Is my child highly sensitive, or is it something more? - Mothering Forums

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#1 of 3 Old 04-28-2008, 07:26 PM - Thread Starter
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Hi everyone,
I've just had what feels like my millionth frustrating moment due to my 4 yo DD's behaviour. When she was 2, I bought and read the "The Highly Sensitive Child" book and decided to honor her sensitivity. But how would I know if there was more to her that that? I thought by now things like social interaction with other children and adults would begin to smooth out.

A little about her behaviour that has me coming to ask for advice: She just finally stopped having fits at restaurants when they come out and sing the Happy Birthday song to patrons. She runs screaming when any child has a noisy or motorized toy (even at familiar houses and familiar friends). She tells my DH and I to stop laughing all the time. (We aren't laughing at her, just laughing in happy conversation.) She is very afraid of animals, especially dogs, no matter what size. She has a very big problem with people in her space, such as at Inflateable Wonderland or the playground. I stopped taking her to playgroups because she would only sit on my lap and not play with the other children. She said they were too noisy. Any activity where there are other children often ends in tears. And I hate to admit it, but I'm left embarrassed and having to explain that she is extremely sensitive and trying to diffuse other's bad feelings left from my DD's behavior.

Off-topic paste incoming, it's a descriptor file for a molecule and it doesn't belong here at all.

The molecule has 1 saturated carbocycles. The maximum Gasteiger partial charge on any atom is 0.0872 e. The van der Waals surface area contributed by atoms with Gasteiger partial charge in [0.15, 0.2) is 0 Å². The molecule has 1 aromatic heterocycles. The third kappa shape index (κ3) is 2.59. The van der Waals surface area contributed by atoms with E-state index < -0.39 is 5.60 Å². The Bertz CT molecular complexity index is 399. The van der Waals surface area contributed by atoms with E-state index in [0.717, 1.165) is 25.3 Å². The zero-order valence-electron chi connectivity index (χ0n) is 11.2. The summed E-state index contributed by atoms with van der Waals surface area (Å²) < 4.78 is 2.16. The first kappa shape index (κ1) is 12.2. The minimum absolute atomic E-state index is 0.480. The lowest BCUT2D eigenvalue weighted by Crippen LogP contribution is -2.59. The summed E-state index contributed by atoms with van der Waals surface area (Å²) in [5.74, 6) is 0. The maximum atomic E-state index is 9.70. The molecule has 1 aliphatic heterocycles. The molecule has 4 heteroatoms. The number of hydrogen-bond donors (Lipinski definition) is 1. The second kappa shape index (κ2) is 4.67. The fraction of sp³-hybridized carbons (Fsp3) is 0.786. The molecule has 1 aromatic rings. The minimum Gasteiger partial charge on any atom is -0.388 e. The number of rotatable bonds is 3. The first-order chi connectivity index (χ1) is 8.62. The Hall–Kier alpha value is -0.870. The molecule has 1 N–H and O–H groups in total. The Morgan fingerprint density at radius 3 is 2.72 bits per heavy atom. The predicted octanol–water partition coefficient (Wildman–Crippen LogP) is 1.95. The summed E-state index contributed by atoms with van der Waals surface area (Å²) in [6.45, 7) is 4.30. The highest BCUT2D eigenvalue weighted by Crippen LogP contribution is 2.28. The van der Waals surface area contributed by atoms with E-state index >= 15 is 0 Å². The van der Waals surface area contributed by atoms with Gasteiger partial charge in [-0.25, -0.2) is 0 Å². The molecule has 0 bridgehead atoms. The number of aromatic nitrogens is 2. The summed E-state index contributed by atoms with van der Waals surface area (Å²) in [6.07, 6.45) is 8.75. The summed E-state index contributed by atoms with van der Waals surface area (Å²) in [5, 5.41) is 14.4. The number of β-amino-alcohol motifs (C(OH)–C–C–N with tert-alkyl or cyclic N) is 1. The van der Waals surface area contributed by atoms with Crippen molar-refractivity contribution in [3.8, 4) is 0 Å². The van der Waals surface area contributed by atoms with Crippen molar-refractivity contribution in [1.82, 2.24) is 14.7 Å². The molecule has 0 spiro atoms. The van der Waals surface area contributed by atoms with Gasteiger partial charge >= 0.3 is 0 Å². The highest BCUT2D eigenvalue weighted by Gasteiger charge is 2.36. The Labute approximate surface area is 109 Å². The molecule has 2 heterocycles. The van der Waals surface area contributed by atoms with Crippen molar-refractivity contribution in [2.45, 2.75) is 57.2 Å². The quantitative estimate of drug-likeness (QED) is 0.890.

I appreciate very much any insight that anyone has to offer, including links, etc.
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#2 of 3 Old 04-28-2008, 09:56 PM
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I'm sorry you are having such a rough time. I would look into sensory issues. It sounds like she may have issues with sounds.

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#3 of 3 Old 04-28-2008, 10:37 PM
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What strikes me is that in all of those situations she's got to be feeling really uncomfortable and bad. It sounds like whatever this is it is getting in the way of her doing some things she may want to do. I don't see what is gained from calling this "highly sensitive" instead of getting it treated. If you want to get treatment I'd start with taking her to the pediatrician to ask about two things - an occupational therapy evaluation for sensory integration dysfunction. And, possibly now or in the future going to see a psychologist to talk about anxiety or possibly Asperger's if that seems like it might fit. This is a really helpful book.

And, this:
Even if you think it is primarily sensory I encourage you to read this book because it is really easy for parents to unintentionally reinforce anxiety by avoiding experiences.
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